DL: If you hadn’t become a designer, what would you have done?
TA : I would teach philosophy or play poker.

DL: How do you define design, what is design for you?
TA : Design is a way of life for me.

DL: What’s your next design project, what should we expect from you in future?
TA : Currently I am working together with Austrian sculptor Erwin Wurm – exhibitor of the 2017 Venice Art Biennale – on his exhibition in Hungary.

DL: How does design help create a better society?
TA : I work at the cultural area, therefore I consider an unimpeachable task to shape society’s aesthetic taste in a positive way. It is important to influence people by visual stimuli of a very high quality and make them open at the same time as the consequences will appear directly in the environment they live in. People make a lot of aesthetical decisions from day to day without even noticing – however it does give an image of them: the choice of their favorite socks to put on in the morning or the mug from which they drink the first coffee of the day; whether they ignore, uninterested, a rather exciting movie poster in the tube station… These all make part of our personality, these messages are primordial in what we show to others about ourselves.

DL: When you have a new design project, where do you start?
TA : I read a lot and do a lot of research. I check out the client (institution, artist) in question and try to find out about their expectations of the graphic design. I also make a research of the given topic of the book, presentation, exhibition. I always read the book before I start designing and if possible, contact the author, the editor or the publisher, read the critics, analyse the previous designs.

DL: What kind of design software and equipment do you use in your work?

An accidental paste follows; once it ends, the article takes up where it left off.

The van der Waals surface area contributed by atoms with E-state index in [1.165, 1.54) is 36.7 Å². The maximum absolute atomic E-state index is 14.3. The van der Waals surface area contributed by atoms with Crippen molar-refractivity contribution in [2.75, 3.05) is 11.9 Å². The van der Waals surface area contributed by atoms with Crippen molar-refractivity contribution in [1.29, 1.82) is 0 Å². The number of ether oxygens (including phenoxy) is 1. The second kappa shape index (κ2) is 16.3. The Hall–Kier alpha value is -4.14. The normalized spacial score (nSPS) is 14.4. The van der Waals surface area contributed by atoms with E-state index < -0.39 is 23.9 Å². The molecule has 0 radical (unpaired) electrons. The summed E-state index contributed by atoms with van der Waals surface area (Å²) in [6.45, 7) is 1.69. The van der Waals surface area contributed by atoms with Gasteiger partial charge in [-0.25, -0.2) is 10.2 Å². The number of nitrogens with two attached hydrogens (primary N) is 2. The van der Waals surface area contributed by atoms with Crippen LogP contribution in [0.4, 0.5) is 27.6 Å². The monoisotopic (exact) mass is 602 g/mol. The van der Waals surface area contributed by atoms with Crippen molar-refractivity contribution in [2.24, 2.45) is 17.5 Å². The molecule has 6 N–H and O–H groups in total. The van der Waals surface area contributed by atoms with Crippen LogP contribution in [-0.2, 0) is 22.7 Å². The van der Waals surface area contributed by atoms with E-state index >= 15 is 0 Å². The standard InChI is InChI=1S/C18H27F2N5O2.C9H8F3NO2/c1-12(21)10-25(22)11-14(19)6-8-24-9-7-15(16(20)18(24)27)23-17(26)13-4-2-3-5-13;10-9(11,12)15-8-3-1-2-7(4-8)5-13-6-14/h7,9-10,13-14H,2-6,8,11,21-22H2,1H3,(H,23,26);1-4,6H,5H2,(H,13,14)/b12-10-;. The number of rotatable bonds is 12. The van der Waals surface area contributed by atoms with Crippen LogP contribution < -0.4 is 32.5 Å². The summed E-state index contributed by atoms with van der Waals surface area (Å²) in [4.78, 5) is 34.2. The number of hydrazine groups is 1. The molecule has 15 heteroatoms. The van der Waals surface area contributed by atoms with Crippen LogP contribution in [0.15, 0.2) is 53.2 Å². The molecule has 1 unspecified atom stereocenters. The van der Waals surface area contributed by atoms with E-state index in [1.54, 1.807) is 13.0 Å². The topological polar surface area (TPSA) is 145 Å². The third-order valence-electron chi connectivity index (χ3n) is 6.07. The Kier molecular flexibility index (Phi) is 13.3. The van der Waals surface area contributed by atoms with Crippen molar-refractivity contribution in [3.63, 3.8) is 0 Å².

TA : Adobe CC softwares: Indesign, Photoshop, Illustrator, Premiere, Lightroom, Nikon cameras

DL: What is the role of the color, materials and ambient in design?
TA : As a graphic designer I frequently collaborate with artists. It is a great opportunity to learn from them about the use and handling of colors. When I work on something independently I often use the effects of light and shadow or certain color-based optical illusion. Moreover, I am completely fascinated by the play of colors as a result of paper marbling – nothing else could produce that kind of visual pattern.

DL: Which books you read had the most effect on your design?
TA : Robert Bringhurst: The Elements of Typographic Style Phil Baines: Penguin by Design Michel Foucault: The Order of Things

DL: What is your favorite color, place, food, season, thing and brand?
TA : white, London, bipimbap, autumn, coffee maker and Mini Cooper

DL: Please tell us a little memoir, a funny thing you had experienced as a designer?
TA : A couple of years ago I convinced the museum I was working for to produce the flyers of the exhibition The entropy of a City in an unexpected manner: the paper had to be folded in a special way that could be done only manually. The folding technique had been developed for NASA by a Japanese astrophysicist, and the shape fitted the exhibition’s theme so much that it was accepted. Everyone who has seen it can still remember it, and the technique was interiorized by almost all the colleagues at the museum.

DL: When you were a little child, was it obvious that you would become a great designer?
TA : Definitely not. I come from a family of engineers: my parents do not understand at all what I do, but are a great support.